Drinking water from the river the Environmental Protection Agency (EPA) polluted with 880,000 pounds of lead nearly seven months ago still isn’t consistently safe for humans, according to the New Mexico secretary of the environment.
“Even months later, although the yellow water has passed, the EPA’s data show that storms have disturbed contaminated sediment and pushed lead levels back above the tolerance for safe drinking water,” Environmental Secretary Ryan Flynn wrote in The Wall Street Journal Monday. “The city of Farmington (pop. 45,000) still shuts its water intakes whenever storms or snowmelt increase water turbulence.”
An EPA contractor working under the agency’s direction spilled three million gallons of toxic waste from Colorado’s Gold King Mine into the Animas River, which poisoned drinking water for three states and the Navajo Nation last August.
“About two weeks after the spill, the EPA released an environmental standard for the Gold King mine sediment that was an order of magnitude weaker than those applied to other polluters,” Flynn wrote. “The agency used a ‘recreational’ standard and suggested that lead in the soil at 20,000 parts per million would be ‘safe’ for campers and hikers.”
“But in New Mexico people live along the Animas, so a ‘residential’ standard would be more appropriate,” he continued.
The lead standard for the Animas River is 40 times greater than the standard the EPA used at a Dallas superfund site in the EPA regional office’s backyard.
Additionally, contamination levels seen in Utah – the third affected state – could be “the tip of the iceberg,” the state’s Department of Environmental Quality Assistant Director of Water Monitoring Erica Gaddis told The Salt Lake Tribune in February.
In fact, a Colorado lawmaker recently said melting snow could cause a resurgence of contaminants in the Animas River.
“I think we’ll see a yellow river again,” state Rep. Don Coram previously told The Daily Caller News Foundation.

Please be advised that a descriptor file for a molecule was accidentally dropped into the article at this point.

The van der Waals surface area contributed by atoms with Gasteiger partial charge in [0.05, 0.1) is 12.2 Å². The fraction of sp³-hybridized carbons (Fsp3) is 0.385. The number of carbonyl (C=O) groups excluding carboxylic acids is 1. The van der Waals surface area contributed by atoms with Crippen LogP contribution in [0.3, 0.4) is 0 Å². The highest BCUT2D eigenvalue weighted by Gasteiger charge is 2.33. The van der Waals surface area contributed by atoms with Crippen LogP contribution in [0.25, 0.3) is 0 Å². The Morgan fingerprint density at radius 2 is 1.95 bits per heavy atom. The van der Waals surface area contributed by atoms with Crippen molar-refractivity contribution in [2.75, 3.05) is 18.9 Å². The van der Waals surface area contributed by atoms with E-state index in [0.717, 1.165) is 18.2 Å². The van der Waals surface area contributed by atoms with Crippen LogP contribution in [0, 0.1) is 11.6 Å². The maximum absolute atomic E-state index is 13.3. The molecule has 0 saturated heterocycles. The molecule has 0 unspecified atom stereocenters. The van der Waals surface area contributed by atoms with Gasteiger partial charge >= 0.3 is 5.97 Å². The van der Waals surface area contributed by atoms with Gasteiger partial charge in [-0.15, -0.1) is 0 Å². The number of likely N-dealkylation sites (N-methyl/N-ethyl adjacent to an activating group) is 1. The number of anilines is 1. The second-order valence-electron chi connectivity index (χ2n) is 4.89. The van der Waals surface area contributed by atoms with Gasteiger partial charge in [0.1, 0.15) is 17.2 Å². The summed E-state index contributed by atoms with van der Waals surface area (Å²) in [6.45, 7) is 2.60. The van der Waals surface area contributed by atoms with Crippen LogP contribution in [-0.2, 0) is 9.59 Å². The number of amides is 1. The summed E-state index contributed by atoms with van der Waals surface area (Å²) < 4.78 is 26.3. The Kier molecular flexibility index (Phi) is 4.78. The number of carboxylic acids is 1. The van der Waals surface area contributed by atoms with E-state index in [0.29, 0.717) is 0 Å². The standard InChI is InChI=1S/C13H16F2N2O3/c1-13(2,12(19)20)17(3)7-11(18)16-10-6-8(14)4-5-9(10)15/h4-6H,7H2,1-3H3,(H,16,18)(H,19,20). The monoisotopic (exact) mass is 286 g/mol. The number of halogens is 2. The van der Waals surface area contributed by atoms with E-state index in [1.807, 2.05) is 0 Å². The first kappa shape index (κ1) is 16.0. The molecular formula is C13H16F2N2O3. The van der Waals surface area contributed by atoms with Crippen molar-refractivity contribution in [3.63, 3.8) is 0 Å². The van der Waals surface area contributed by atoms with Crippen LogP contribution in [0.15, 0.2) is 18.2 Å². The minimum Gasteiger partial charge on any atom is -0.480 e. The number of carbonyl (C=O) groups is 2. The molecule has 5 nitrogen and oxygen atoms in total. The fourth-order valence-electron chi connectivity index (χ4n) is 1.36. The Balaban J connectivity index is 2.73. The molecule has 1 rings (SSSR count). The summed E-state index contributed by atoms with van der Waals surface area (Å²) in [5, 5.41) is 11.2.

Yet, the EPA says the river safe is now safe.
“The EPA is confident that the Animas and San Juan rivers are safe for agricultural use and long-term recreational exposure,” an agency spokeswoman who asked not to be named told TheDCNF in February.
“Such subterfuge made our job of educating the public on the consequences of the spill much more difficult,” Flynn wrote. “It seems clear to me that the EPA sacrificed truth on the altar of image management.”
Additionally, Silverton – a town less than 10 miles downriver from the Gold King Mine – recently reversed its decades-long opposition and requested the EPA designate the area as a superfund site, TheDCNF previously reported.
Flynn also highlighted difficulty working with the agency following the incident.
“From the start, the EPA bungled its response to the spill,” Flynn wrote, noting New Mexico was alerted by the affected Southern Ute Tribe the day after the spill, rather than the EPA.
“No one from the EPA’s regional office in Dallas showed up in New Mexico for nearly a week, by which time the plume had passed,” he continued. “New Mexico’s representative to the EPA’s Incident Command Center in Colorado reported that she was shut out of closed-door meetings where decisions were made.”
Flynn detailed how EPA staff rotated on site, which “led to redundant briefings and inconsistent execution.”
The EPA did not immediately respond to a request for comment.
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